La Traviata in Berlin



traviata1La Traviata

Giuseppe Verdi (1813 – 1901)

Melodramma in 3 acts;
Libretto by Francesco Maria Piave based on the novelle La dame aux camélias by Alexandre Dumas fils;
First performed on 6. March, 1853 in Venice;
Premiered at the Deutsche Oper Berlin on 20. November, 1999

In Italian with German and English surtitles

Photo credits: La Traviata © Marcus Lieberenz



Conductor Ivan Repusic
Director Götz Friedrich
Stage-design Frank Philipp Schlößmann
Costume-design Klaus Bruns
Lighting Ulrich Niepel
Choir Conductor Thomas Richter
Choreographer Klaus Beelitz
Violetta Valéry Aleksandra Kurzak
Patrizia Ciofi (01.07.2015 | 04.07.2015)
Marina Rebeka (09.04.2015 | 12.04.2015)
Alfredo Germont Murat Karahan
Gianluca Terranova (01.07.2015 | 04.07.2015)
Yosep Kang (09.04.2015 | 12.04.2015)
Giorgio Germont Artur Rucinski
Leo Nucci (01.07.2015 | 04.07.2015)
Jean-François Lapointe (09.04.2015 | 12.04.2015)
Flora Bervoix Christina Sidak
Jana Kurucová (01.07.2015 | 04.07.2015)
Annina Siobhan Stagg
Elbenita Kajtazi (01.07.2015 | 04.07.2015)
Gaston Gideon Poppe
Álvaro Zambrano (01.07.2015 | 04.07.2015)
Baron Douphol Stephen Bronk
Marquis D’Obigny John Chest
Carlton Ford (09.04.2015 | 12.04.2015 | 01.07.2015 | 04.07.2015)
Doktor Grenvil Andrew Harris
Giuseppe Matthew Newlin
Sunnyboy Dladla (01.07.2015 | 04.07.2015)
A messenger Thomas Lehman
A servant Holger Gerberding
Chorus Chor der Deutschen Oper Berlin
Orchestra Orchester der Deutschen Oper Berlin


Violetta Valery is kept in luxury by her admirer Baron Douphol. Seemingly recovered from a serious illness, she hosts a glittering party at which she meets and falls in love with Alfredo Germont. The world in which Violetta lives cannot countenance such a love affair and so she abandons her old existence and seeks happiness with Alfredo in the countryside. Soon, however, Alfredo’s father Giorgio beseeches Violetta to end the relationship, fearing that Violetta’s dubious reputation will jeopardise the wedding of Alfredo’s younger sister. In despair, Violetta concedes and writes a farewell letter to Alfredo. At a ball given by her friend Flora Alfredo and Violetta clash: Violetta has taken it upon herself to convince Alfredo that she is in love with Baron Douphol. Alfredo has won a large sum of money at the gambling tables. Overcome by jealousy, he hurls his winnings at Violetta’s feet, publicly declaring this to be the “fee” for her “favours”. One month later, with Paris in the grip of carnival fever, Violetta is at death’s door, having suffered a relapse. Now that his father has revealed the true reasons for her actions, Alfredo hurries back. Violetta forgives Alfredo for his conduct, releases him and dies.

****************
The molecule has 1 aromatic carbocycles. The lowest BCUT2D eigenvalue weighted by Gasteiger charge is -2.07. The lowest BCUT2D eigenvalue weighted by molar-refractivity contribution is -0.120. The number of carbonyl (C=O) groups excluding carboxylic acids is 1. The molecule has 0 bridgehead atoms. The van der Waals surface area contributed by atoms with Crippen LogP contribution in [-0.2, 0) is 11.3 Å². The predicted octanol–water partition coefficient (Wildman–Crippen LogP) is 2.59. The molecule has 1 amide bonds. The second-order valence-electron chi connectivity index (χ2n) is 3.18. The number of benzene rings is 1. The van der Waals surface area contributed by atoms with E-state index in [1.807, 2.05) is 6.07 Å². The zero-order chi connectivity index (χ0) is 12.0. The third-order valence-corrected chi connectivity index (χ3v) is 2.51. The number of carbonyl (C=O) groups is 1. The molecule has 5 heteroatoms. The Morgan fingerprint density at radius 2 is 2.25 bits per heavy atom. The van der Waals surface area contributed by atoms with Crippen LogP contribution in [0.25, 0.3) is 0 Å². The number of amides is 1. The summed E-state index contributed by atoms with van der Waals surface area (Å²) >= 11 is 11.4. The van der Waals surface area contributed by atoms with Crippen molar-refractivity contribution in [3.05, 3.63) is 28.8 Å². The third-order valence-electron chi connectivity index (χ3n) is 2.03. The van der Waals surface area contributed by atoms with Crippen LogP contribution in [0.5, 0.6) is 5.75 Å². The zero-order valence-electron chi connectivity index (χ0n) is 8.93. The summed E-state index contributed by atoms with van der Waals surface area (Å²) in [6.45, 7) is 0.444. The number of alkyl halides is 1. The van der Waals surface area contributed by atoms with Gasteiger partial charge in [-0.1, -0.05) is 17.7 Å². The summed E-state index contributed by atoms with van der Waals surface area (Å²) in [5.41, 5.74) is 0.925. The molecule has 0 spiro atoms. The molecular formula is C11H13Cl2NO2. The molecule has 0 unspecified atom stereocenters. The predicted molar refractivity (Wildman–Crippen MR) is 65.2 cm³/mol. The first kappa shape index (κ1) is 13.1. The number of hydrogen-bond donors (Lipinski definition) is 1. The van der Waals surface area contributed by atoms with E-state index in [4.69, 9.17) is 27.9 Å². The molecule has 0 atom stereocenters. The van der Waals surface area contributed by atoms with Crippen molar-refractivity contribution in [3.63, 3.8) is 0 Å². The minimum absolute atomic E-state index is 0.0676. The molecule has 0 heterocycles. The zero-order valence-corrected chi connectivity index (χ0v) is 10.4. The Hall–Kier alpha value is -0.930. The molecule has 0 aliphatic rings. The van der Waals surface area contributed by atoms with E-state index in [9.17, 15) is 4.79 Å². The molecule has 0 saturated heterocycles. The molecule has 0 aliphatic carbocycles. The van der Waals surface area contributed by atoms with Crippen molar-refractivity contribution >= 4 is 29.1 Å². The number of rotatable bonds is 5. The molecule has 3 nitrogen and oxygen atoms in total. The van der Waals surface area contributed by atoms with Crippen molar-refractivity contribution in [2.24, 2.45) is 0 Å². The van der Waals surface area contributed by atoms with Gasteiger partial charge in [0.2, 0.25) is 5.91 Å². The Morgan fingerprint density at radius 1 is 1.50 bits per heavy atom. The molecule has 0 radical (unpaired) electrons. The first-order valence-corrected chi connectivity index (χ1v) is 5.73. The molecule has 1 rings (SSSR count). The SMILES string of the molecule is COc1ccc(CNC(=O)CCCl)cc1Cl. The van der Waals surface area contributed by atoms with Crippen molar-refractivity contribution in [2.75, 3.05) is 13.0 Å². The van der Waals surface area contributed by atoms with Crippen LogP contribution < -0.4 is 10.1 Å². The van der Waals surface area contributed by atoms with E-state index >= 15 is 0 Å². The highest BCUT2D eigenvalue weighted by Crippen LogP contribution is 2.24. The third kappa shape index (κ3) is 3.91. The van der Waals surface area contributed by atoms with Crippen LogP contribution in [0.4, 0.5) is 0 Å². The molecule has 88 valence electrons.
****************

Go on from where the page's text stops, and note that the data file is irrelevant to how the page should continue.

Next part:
traviata5La Traviata was Verdi’s only opera to be set among the Parisian middle classes of the day. It is based on the acclaimed novel The Lady of the Camellias by Alexandre Dumas fils, which is a critical portrayal of the Parisian demi-monde and charts the story of Marie Duplessis, a noble courtesan who died from consumption in 1847 at the age of 23. While Dumas paid considerable attention to social networks and relationships, Verdi and his librettist Francesco Maria Piave focused entirely on the conflict between Violetta, Alfredo and his father Giorgio. Their drama concerns itself only with internal conflicts and focuses on the three phases in the fortunes of Violetta Valery – love, renunciation and death.

traviata7By presenting Violetta’s tribulations in the form of a retrospective narrative Götz Friedrich has given his tragedy the atmosphere of a requiem. No sooner has the opera begun than we see the protagonist on her deathbed, surrounded by the dark vastness of the stage, which resembles a gigantic tomb. As the ball begins Violetta, now in ballroom attire, rises from the bed, which has become a divan. Suddenly the doors burst open and in pours the frolicking Parisian crowd, intent on its frivolous entertainment. The flashback begins. Shunning sentimentality and trivial frankness, Friedrich’s production reaches deep into the characters, laying bare the inner drama and bringing the gloom and fatalism of the piece to the fore.

Kindly supported by Krone Management and Technologies and by Klaus Krone



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